While technology increases teachers’ training and professional development needs, it also offers part of the solution. Information and communication technologies (ICTs) can improve pre-service teacher training by providing access to more and better educational resources, offering multimedia simulations of good teaching practice, catalyzing teacher-to trainee collaboration, and increasing productivity of non instructional tasks. ICTs also can enable in- service teacher professional development at a distance, asynchronous learning, and individualized training opportunities. Finally, ICTs can overcome teachers’ isolation, breaking down their classroom walls and connecting them to colleagues, mentors, curriculum experts, and the global teacher community.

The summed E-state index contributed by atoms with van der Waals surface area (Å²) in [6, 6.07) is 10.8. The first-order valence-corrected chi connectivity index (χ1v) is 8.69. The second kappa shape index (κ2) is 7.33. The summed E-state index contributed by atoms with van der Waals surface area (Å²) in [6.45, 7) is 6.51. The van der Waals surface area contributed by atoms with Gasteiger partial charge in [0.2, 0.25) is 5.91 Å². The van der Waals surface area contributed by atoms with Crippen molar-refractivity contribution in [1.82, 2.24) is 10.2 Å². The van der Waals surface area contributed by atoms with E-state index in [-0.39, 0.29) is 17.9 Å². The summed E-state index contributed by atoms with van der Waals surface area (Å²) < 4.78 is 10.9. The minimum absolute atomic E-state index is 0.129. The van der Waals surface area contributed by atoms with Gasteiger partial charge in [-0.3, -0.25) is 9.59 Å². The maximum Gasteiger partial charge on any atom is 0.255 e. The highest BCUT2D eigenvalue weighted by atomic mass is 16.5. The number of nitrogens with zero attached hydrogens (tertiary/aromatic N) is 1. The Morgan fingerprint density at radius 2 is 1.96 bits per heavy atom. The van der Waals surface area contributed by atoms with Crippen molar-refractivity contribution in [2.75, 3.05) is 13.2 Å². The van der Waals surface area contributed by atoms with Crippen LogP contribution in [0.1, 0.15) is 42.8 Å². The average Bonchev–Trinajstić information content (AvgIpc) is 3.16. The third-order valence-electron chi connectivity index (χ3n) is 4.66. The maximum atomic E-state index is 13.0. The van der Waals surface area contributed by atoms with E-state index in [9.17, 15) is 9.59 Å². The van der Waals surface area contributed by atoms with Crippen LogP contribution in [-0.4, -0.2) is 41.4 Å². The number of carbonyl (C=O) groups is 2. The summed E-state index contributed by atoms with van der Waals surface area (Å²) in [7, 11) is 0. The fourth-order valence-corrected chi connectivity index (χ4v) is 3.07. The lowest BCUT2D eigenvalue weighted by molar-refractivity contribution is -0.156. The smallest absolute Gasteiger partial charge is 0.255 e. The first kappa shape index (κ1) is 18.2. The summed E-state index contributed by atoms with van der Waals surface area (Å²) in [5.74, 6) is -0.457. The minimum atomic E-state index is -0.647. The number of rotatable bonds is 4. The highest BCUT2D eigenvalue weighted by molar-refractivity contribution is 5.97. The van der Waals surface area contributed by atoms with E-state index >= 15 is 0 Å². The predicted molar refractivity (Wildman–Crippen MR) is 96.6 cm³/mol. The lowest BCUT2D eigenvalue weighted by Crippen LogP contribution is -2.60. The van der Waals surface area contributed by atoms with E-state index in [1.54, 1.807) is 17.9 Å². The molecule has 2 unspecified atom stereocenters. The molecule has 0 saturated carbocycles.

Located within a broader initiative of teacher education reform in Scotland, this study explores teacher and student teacher mentoring relationships in the classroom. A preliminary study to investigate these relationships was conducted involving a focus group discussion with three teachers and an interview with a deputy head teacher in two Scottish primary schools. Findings indicate that teachers are clear about the concept of mentoring and its potential benefits for supporting a new scheme in initial teacher education. More importantly, teachers acknowledge the need for on-going training for those serving as mentors or supporter teachers and they are also positive about establishing a collaborative relationship with student teachers in the classroom based on egalitarian principles. The research showed that how a collaborative mentoring relationship between teachers and student teachers can be enhanced is one of the key questions/issues that needs to be explored in the next stages of the research.